Jewish Law

Vowing to give Charity

One of the most common questions involving tzedaka concerns the commitment to give. It is a Torah prohibition to make a vow (a neder) and then fail to fulfill that vow. If one vows to give a sum to tzedaka one must do so and one is not allowed to delay giving it. The Shulchan Aruch (Yoreh Deah 203:4) recommends not making vows to give tzedaka since it is such a serious offence to fail to fulfill a vow. On the other hand, the Chofetz Chaim (in Ahavat Chessed 2:16, in the notes) maintains it is actually a separate mitzvah to make a vow to give tzedaka.

The normal way to commit to tzedaka has therefore become that one says “bli neder” (without a vow) when making any commitment to give. One must actually say this out loud – it is not enough to think it. This is required because if one does not say it we assume that a commitment to give tzedaka some hold it is indeed a vow and is fully binding. For example, when one receives a “Mi Sheberach” (the brachah that one receives after getting an aliyah to the Torah), one should make sure to say “bli neder” when committing a certain amount as a donation to the shul or as a merit for an iluy neshama.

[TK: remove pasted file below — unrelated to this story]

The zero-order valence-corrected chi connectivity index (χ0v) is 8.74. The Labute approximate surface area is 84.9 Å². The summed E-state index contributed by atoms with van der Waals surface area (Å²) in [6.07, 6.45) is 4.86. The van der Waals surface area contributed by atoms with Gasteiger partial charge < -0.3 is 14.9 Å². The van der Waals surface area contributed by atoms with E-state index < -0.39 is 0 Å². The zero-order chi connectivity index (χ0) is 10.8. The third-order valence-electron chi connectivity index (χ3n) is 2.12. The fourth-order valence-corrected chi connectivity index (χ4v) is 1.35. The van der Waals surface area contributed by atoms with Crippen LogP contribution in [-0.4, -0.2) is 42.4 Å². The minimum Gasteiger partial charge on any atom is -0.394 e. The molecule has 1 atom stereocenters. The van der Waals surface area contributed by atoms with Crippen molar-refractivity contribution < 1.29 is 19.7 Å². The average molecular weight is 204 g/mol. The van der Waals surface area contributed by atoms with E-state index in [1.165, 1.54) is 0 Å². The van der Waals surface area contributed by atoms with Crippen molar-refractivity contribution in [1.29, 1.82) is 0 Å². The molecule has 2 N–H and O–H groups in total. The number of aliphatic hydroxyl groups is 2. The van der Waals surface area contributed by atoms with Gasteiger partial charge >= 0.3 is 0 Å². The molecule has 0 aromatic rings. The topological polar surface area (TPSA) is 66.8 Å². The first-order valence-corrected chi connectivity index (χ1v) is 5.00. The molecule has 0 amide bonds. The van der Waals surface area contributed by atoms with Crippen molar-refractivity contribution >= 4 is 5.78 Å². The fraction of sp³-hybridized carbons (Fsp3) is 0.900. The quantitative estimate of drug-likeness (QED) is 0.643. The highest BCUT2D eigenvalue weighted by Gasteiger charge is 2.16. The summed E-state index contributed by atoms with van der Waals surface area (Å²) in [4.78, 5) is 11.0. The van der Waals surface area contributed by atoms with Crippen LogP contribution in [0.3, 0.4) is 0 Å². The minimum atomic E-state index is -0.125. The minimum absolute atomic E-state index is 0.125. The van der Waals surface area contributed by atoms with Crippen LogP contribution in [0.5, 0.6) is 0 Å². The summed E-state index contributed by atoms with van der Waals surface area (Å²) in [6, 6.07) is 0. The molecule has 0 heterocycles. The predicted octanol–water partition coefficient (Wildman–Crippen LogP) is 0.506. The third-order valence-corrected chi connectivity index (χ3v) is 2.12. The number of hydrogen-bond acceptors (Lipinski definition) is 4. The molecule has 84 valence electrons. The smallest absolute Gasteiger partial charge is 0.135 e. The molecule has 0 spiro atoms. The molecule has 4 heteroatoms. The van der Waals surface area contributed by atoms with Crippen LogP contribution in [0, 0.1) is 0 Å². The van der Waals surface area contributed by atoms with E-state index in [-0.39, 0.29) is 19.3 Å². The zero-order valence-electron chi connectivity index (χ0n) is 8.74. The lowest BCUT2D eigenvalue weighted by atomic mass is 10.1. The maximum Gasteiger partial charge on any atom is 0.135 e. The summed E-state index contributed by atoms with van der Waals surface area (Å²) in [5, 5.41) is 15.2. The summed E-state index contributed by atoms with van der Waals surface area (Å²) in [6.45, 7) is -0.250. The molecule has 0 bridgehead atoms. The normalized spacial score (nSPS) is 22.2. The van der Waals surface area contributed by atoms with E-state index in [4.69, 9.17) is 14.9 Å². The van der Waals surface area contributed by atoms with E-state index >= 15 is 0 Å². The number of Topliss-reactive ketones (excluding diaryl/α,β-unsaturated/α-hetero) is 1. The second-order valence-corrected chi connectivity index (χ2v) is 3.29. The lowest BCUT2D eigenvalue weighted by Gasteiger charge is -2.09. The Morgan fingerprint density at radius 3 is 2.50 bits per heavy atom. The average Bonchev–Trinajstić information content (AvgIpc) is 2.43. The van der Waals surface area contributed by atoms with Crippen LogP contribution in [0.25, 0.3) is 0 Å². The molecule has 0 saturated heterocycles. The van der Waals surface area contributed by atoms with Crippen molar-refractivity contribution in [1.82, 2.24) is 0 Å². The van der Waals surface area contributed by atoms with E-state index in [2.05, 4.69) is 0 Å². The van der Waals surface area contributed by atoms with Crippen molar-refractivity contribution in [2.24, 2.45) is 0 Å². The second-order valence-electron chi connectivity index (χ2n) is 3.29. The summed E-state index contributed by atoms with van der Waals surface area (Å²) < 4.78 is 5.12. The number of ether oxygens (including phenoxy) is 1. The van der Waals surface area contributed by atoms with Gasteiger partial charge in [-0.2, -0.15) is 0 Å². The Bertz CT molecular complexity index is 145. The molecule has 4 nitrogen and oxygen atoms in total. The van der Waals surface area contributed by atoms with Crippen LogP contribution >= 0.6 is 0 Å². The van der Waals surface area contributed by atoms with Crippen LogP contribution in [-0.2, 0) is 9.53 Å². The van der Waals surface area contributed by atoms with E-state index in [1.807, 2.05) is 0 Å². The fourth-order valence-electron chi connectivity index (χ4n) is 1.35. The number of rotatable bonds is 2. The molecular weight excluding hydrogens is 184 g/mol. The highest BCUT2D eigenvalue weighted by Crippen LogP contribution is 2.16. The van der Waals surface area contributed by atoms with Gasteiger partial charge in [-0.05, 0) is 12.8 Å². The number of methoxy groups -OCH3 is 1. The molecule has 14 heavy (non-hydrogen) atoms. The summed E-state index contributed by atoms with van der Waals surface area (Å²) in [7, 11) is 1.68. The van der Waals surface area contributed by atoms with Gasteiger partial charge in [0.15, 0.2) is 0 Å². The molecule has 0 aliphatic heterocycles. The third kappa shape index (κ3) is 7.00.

In fact, there is a custom to make commitments (without saying bli neder) to give tzedaka in several situations:

1) On Shabbat and Yom Tov in shul, since everyone is gathered together and it is a good opportunity to raise funds for the needy.

2) In times of danger, as we find that Yaakov Avinu took a neder when in fear of fighting. The Shulchan Aruch (Yoreh Deah 203) rules that it is proper to vow to give something to tzedaka in times of danger, as does the Ben Ish Chai in Parshat Re’eh Shana Shelishit. Examples of times of danger can be found in the stories with Rabbi Meir in the gemara Avodah Zarah 18a-b.

3)  One may also take a vow in order to encourage others to give, although one must of course still fulfill the vow and give what he committed to give.


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